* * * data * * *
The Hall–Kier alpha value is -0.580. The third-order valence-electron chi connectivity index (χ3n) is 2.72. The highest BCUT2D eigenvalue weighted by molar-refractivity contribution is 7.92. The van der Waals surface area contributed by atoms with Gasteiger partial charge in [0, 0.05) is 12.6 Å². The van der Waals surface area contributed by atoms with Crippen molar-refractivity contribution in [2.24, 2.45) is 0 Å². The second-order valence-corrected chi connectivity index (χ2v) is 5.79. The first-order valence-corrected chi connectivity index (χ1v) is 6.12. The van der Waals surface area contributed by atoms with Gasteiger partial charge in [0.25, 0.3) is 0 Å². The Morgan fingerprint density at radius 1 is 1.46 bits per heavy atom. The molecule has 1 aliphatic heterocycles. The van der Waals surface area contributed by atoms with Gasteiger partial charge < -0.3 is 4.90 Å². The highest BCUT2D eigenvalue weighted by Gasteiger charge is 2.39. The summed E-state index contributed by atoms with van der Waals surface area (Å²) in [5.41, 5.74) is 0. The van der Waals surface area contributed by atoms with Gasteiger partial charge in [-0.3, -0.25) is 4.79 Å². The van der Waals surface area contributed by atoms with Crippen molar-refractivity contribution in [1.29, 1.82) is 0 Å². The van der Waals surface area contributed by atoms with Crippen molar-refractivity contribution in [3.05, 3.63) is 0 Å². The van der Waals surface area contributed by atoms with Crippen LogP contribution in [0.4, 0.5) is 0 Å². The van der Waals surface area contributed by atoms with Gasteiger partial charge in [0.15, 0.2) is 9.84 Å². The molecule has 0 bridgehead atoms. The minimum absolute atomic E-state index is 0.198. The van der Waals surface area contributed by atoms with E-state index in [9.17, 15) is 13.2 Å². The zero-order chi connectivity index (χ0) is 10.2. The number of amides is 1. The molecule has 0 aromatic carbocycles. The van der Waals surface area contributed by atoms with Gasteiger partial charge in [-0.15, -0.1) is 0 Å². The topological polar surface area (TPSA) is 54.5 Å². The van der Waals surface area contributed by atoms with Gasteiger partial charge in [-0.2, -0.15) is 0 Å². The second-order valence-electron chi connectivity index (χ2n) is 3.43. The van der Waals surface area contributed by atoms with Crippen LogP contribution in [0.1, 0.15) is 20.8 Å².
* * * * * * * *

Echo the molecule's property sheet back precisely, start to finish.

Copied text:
The Hall–Kier alpha value is -0.580. The third-order valence-electron chi connectivity index (χ3n) is 2.72. The highest BCUT2D eigenvalue weighted by molar-refractivity contribution is 7.92. The van der Waals surface area contributed by atoms with Gasteiger partial charge in [0, 0.05) is 12.6 Å². The van der Waals surface area contributed by atoms with Crippen molar-refractivity contribution in [2.24, 2.45) is 0 Å². The second-order valence-corrected chi connectivity index (χ2v) is 5.79. The first-order valence-corrected chi connectivity index (χ1v) is 6.12. The van der Waals surface area contributed by atoms with Gasteiger partial charge in [0.25, 0.3) is 0 Å². The Morgan fingerprint density at radius 1 is 1.46 bits per heavy atom. The molecule has 1 aliphatic heterocycles. The van der Waals surface area contributed by atoms with Gasteiger partial charge < -0.3 is 4.90 Å². The highest BCUT2D eigenvalue weighted by Gasteiger charge is 2.39. The summed E-state index contributed by atoms with van der Waals surface area (Å²) in [5.41, 5.74) is 0. The van der Waals surface area contributed by atoms with Gasteiger partial charge in [-0.3, -0.25) is 4.79 Å². The van der Waals surface area contributed by atoms with Crippen molar-refractivity contribution in [1.29, 1.82) is 0 Å². The van der Waals surface area contributed by atoms with Crippen molar-refractivity contribution in [3.05, 3.63) is 0 Å². The van der Waals surface area contributed by atoms with Crippen LogP contribution in [0.4, 0.5) is 0 Å². The van der Waals surface area contributed by atoms with Gasteiger partial charge in [0.15, 0.2) is 9.84 Å². The molecule has 0 bridgehead atoms. The minimum absolute atomic E-state index is 0.198. The van der Waals surface area contributed by atoms with E-state index in [9.17, 15) is 13.2 Å². The zero-order chi connectivity index (χ0) is 10.2. The number of amides is 1. The molecule has 0 aromatic carbocycles. The van der Waals surface area contributed by atoms with Gasteiger partial charge in [-0.15, -0.1) is 0 Å². The topological polar surface area (TPSA) is 54.5 Å². The van der Waals surface area contributed by atoms with Gasteiger partial charge in [-0.2, -0.15) is 0 Å². The second-order valence-electron chi connectivity index (χ2n) is 3.43. The van der Waals surface area contributed by atoms with Crippen LogP contribution in [0.1, 0.15) is 20.8 Å².